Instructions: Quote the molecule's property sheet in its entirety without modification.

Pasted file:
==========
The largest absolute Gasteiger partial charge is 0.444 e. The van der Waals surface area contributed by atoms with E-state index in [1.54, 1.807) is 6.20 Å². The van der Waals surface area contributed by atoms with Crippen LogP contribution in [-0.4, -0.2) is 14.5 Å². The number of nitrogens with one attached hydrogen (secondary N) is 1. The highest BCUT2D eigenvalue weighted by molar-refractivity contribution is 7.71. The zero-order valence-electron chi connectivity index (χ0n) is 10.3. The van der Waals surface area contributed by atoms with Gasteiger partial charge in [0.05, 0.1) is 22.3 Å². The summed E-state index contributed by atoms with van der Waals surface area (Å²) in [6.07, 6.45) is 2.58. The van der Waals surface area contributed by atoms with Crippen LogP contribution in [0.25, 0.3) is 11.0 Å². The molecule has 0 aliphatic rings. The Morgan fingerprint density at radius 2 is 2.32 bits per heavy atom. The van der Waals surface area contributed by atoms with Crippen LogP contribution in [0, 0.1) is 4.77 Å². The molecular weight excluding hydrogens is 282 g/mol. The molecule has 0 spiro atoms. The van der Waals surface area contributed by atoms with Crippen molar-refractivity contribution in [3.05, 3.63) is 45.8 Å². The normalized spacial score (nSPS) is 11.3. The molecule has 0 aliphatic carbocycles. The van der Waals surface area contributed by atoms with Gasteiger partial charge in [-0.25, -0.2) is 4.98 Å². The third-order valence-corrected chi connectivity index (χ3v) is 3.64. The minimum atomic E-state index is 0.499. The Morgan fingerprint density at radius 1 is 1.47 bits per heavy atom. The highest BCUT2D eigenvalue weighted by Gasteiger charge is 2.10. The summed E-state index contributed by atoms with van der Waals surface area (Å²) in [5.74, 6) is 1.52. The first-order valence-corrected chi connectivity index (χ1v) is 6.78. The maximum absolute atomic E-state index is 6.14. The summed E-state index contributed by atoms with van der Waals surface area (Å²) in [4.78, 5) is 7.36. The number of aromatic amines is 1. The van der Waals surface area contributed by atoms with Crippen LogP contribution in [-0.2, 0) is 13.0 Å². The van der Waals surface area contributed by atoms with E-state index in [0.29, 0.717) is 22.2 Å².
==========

The largest absolute Gasteiger partial charge is 0.444 e. The van der Waals surface area contributed by atoms with E-state index in [1.54, 1.807) is 6.20 Å². The van der Waals surface area contributed by atoms with Crippen LogP contribution in [-0.4, -0.2) is 14.5 Å². The number of nitrogens with one attached hydrogen (secondary N) is 1. The highest BCUT2D eigenvalue weighted by molar-refractivity contribution is 7.71. The zero-order valence-electron chi connectivity index (χ0n) is 10.3. The van der Waals surface area contributed by atoms with Gasteiger partial charge in [0.05, 0.1) is 22.3 Å². The summed E-state index contributed by atoms with van der Waals surface area (Å²) in [6.07, 6.45) is 2.58. The van der Waals surface area contributed by atoms with Crippen LogP contribution in [0.25, 0.3) is 11.0 Å². The molecule has 0 aliphatic rings. The Morgan fingerprint density at radius 2 is 2.32 bits per heavy atom. The van der Waals surface area contributed by atoms with Crippen LogP contribution in [0, 0.1) is 4.77 Å². The molecular weight excluding hydrogens is 282 g/mol. The molecule has 0 spiro atoms. The van der Waals surface area contributed by atoms with Crippen molar-refractivity contribution in [3.05, 3.63) is 45.8 Å². The normalized spacial score (nSPS) is 11.3. The molecule has 0 aliphatic carbocycles. The van der Waals surface area contributed by atoms with Gasteiger partial charge in [-0.25, -0.2) is 4.98 Å². The third-order valence-corrected chi connectivity index (χ3v) is 3.64. The minimum atomic E-state index is 0.499. The Morgan fingerprint density at radius 1 is 1.47 bits per heavy atom. The highest BCUT2D eigenvalue weighted by Gasteiger charge is 2.10. The summed E-state index contributed by atoms with van der Waals surface area (Å²) in [5.74, 6) is 1.52. The first-order valence-corrected chi connectivity index (χ1v) is 6.78. The maximum absolute atomic E-state index is 6.14. The summed E-state index contributed by atoms with van der Waals surface area (Å²) in [4.78, 5) is 7.36. The number of aromatic amines is 1. The van der Waals surface area contributed by atoms with Crippen LogP contribution in [-0.2, 0) is 13.0 Å². The van der Waals surface area contributed by atoms with E-state index in [0.29, 0.717) is 22.2 Å².